Court flips ruling, tosses all claims against Chaco drilling
Published: Tuesday, April 24, 2018
Environmentalists (EVERYONE) [was] hit with a gut punch yesterday when a federal judge walked back his previous conclusion that some oil and gas development near Chaco Canyon, N.M., violated federal law.
The U.S. District Court for the District of New Mexico issued an opinion yesterday rejecting a full suite of claims raised by environmental groups opposed to oil and gas drilling on public and tribal lands near Chaco Culture National Historical Park.
“All of those individuals who visit those historic sites might be inconvenienced, or their experience might be less enjoyable, but that harm does not outweigh the potential hundreds of thousands to millions of dollars of economic harm the operators will endure,” Judge James Browning wrote.
Since 2015, the groups have argued in court that the Bureau of Land Management routinely approves development in the area without adequately weighing impacts on the environment and cultural resources.
Located in a remote area of northwest New Mexico, Chaco Canyon holds thousand-year-old Ancestral Puebloan ruins, and the greater area is home to Navajo communities (Energywire, July 13, 2015).
Browning, a George W. Bush appointee, appeared to deliver a partial win to drilling opponents in late March when he issued an order agreeing with their claims that BLM violated the National Historic Preservation Act in approving some development.
He issued the March decision in a short order without an accompanying opinion. The order included a short overview of the issues, concluding that while BLM hadn’t violated the NHPA for all of the wells at issue in the case, it had for some of them “because some of the cultural resource analyses for those wells are conclusory, contain no finding, or are entirely absent from the record.”
Environmental lawyers celebrated the order earlier this month as an important victory for the protection of cultural resources (Energywire, April 2).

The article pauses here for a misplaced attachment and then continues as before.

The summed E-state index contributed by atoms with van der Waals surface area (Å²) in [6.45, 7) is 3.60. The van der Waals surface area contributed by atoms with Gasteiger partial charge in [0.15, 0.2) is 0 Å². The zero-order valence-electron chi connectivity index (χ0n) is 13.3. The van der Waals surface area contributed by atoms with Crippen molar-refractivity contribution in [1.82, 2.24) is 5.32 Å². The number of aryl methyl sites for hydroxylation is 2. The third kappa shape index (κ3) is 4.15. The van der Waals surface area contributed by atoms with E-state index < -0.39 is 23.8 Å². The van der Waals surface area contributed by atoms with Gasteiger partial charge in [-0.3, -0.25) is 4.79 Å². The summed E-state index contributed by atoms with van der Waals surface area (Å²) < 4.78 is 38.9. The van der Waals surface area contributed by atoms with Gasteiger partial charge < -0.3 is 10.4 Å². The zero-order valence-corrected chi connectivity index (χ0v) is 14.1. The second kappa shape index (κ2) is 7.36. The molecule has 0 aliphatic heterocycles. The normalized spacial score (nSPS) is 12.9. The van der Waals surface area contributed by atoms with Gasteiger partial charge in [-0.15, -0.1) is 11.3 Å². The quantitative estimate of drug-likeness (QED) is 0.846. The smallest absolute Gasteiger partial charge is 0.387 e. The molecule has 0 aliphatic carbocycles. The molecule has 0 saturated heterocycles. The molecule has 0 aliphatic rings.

But that victory was short-lived. Browning last night issued a full opinion — a whopping 132 pages — and pulled back his earlier NHPA conclusion.
Instead, he wrote that BLM adequately considered potential impacts near oil and gas wells. Chaco Canyon and related sites are outside the zone of the challenged wells’ impacts, he said.
“That contention fails, because the Protocols governing the BLM require it to consider effects on historical sites within the [area of potential effect], and Chaco Park and its satellites are outside of the wells’ APEs,” yesterday’s opinion says. “Thus, that the BLM did not consider the wells’ effects on Chaco Park and its satellites did not violate the Protocols, so did not violate the NHPA.”
Most of the wells are at least 10 miles away from the park and related outlier sites.
He added that impacts to cultural sites are considered adverse only when they could “physically destroy or damage the archaeological site.”
“Such a limitation makes sense, as the archaeological site’s historical value stems from the historical data recoverable from the location and not the historical property’s setting or feeling associated with it,” he wrote.
Browning also rejected environmentalists’ claims that BLM didn’t fully weigh potential impacts associated with hydraulic fracturing and horizontal drilling on wells in the area. BLM’s most recent resource management plan for the area, from 2003, does not closely analyze the techniques, and drilling critics argued that the agency should hold off on permitting while it works on updating the RMP.
The court found that BLM’s record supports the conclusion that fracking and horizontal drilling do not significantly harm the environment.
The plaintiffs could challenge the decision at the 10th U.S. Circuit Court of Appeals. The appeals court has previously denied the groups’ bid to halt permitting in the Chaco area.
Environmental groups involved in the case are Diné Citizens Against Ruining Our Environment, the San Juan Citizens Alliance, WildEarth Guardians and the Natural Resources Defense Council. They are represented in part by the Western Environmental Law Center.
Lawyers for the groups did not immediately respond to requests for comment last night.